Following an initial announcement in the 2015 Summer Budget, and the publication of draft legislation in February 2016, the Government is set to introduce an apprenticeship levy with effect from 6 April 2017. But what is it and who does it affect?
The purpose of the levy is to fund and facilitate increased numbers of apprenticeships in the UK. It will be applied to all employers in the UK, across all industries, and is payable regardless of whether the business currently has or intends to have any apprentices. It is payable at the rate of 0.5% of the employer’s total wage bill. All employers will, however, receive an offset allowance of £15,000, meaning that only employers with an annual wage bill in excess of £3m will have to pay the levy. The government has stated that, as a result, only 2% of employers in the UK will be liable to pay. However, given that an employer with 125 employees on average salaries of £25,000 would have a wage bill in excess of £3m, this is clearly not an issue only for the largest employers.
The levy will be paid through the PAYE system, in the same way as income tax and national insurance. In calculating an employer’s annual wage bill, all remuneration relating to employment will be relevant including salary, bonus, commission payments and pension contributions, but excluding benefits in kind. Groups of companies will only be able to use one £15,000 allowance between them, and it is up to the companies within the group to decide what proportion of the allowance each company will be entitled to for a given tax year.
How will the funds be used?
As apprenticeships are a devolved matter, how the levy will be used to fund apprenticeship training in each of England, Scotland, Wales and Northern Ireland will vary. So far, the Scottish Government and Welsh and Northern Irish Assemblies are yet to determine how the levy will be used in their part of the UK.
We do however know how the levy will be used in England. In England, a digital apprenticeship service account will be set up, and UK employers with employees in England, who are liable to pay the levy, will be able to access funding through their own personal account. This funding can then be used to pay for training and assessments for apprentices in England (but not an apprentice’s wages, which would have to be met by the employer separately from the levy). The amount of funding an employer will be able to access will be calculated as a proportion of the levy which they have paid, based upon the proportion of their wage bill which is paid to employees living in England. Therefore, for an employer with all of its employees in England, the funds available will be equal to the full levy which they have paid. If only 50% of its employees are in England (with the other 50%, for example, in Wales or Scotland), the funds available under the digital account in England will be equal to 50% of the levy it has paid. However, in addition, the government will apply a 10% top up on all funds through the English system, meaning that for every £1 an employer pays into the scheme, they will receive £1.10 back to fund English apprenticeships. Funds will however expire 18 months after they have been paid into an employer’s digital account, if they haven’t been spent. The UK Government also plans to establish a new body, the Institute of Apprenticeships to support employers to uphold the high quality of apprenticeship standards in the context of the apprenticeship levy. The IFA will be an employerled statutory body tasked with ensuring high quality standards in apprenticeships. The UK Government is also intending to regulate the use of the word “apprenticeship” to cover only government accredited schemes.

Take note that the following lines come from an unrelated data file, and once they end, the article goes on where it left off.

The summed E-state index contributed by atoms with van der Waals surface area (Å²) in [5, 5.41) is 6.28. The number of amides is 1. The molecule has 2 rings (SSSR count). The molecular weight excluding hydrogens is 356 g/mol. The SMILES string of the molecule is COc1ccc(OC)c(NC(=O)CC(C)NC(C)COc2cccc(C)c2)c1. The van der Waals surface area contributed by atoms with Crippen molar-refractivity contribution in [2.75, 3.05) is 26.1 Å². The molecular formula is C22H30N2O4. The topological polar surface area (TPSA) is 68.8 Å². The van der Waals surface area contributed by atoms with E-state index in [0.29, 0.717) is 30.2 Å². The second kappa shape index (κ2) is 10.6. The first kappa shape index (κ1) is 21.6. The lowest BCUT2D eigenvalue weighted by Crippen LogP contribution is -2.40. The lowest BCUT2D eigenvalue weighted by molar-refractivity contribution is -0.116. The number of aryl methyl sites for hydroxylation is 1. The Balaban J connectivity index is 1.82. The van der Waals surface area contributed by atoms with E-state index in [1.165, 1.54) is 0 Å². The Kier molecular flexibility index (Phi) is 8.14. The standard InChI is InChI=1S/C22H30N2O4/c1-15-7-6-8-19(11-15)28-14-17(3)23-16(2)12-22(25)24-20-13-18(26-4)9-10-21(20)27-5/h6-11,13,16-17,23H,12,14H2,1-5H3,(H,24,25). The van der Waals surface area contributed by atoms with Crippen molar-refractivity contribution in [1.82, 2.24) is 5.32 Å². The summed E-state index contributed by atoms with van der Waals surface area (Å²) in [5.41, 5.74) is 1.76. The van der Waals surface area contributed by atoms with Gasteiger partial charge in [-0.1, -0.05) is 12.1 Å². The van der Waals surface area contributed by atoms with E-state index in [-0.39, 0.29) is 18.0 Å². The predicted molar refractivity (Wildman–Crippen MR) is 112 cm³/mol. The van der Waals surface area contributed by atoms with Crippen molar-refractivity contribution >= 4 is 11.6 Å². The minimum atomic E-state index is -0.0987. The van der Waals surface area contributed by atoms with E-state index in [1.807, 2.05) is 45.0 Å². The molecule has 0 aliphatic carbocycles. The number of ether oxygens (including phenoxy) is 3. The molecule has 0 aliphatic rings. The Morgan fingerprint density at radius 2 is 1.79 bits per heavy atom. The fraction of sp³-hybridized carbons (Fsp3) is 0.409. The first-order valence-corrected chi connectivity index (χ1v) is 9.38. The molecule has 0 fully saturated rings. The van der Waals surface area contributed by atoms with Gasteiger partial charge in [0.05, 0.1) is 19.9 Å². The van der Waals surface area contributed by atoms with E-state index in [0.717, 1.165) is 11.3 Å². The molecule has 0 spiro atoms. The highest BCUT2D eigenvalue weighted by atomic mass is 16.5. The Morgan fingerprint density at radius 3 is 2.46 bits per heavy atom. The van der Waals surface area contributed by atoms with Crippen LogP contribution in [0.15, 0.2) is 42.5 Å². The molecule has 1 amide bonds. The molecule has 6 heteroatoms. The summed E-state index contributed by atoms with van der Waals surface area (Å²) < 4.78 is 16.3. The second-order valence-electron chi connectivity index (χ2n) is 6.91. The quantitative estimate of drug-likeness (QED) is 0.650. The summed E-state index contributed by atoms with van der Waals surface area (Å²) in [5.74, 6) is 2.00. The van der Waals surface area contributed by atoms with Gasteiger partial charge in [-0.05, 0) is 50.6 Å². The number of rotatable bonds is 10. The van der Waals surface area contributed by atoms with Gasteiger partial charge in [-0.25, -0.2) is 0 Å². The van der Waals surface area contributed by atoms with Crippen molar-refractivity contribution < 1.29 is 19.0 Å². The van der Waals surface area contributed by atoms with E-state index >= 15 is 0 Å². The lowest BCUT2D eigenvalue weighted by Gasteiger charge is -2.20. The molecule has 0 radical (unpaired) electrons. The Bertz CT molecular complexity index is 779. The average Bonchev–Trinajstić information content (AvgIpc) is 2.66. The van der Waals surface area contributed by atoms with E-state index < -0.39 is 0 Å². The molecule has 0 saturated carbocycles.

Funds from the apprenticeship levy fund will be allocated to each of Scotland, Wales and Northern Ireland, and it will be for the Scottish Government and the Welsh and Northern Irish Assemblies, to determine how the levy is spent in respect of apprenticeship schemes in those countries.
Therefore, it will remain to be seen whether, in Scotland, a similar system to the English one will be introduced, or whether the Scottish Government will, for example, hold the funds centrally to be distributed to employers who wish to take on apprentices in the form of grants, or to fund Government-run apprenticeship training programmes, rather than individual employers each being allocated their own funding, as under the English system.
Implications for employers
The apprenticeship levy has, perhaps unsurprisingly, not been welcomed with open arms by many employers. For medium-sized employers, this could represent a significant additional cost at a time when the economy is still very much in recovery. For some of the UK’s largest employers, the levy could run into millions of pounds, and is unlikely to ever be fully recoverable through recruitment of apprentices. Some employers will be used to taking on apprentices, and may now decide to do so in increased numbers, to make full use of the levy they are paying. There may be others, however, which are liable to pay the levy but have never taken on apprentices in the past. They may now need to consider whether this is something they should be doing, in order to benefit from the levy. Whether an employer intends to recruit apprentices or not, the levy is a significant additional cost many employers will now face in the coming years, which needs to be considered and planned for now.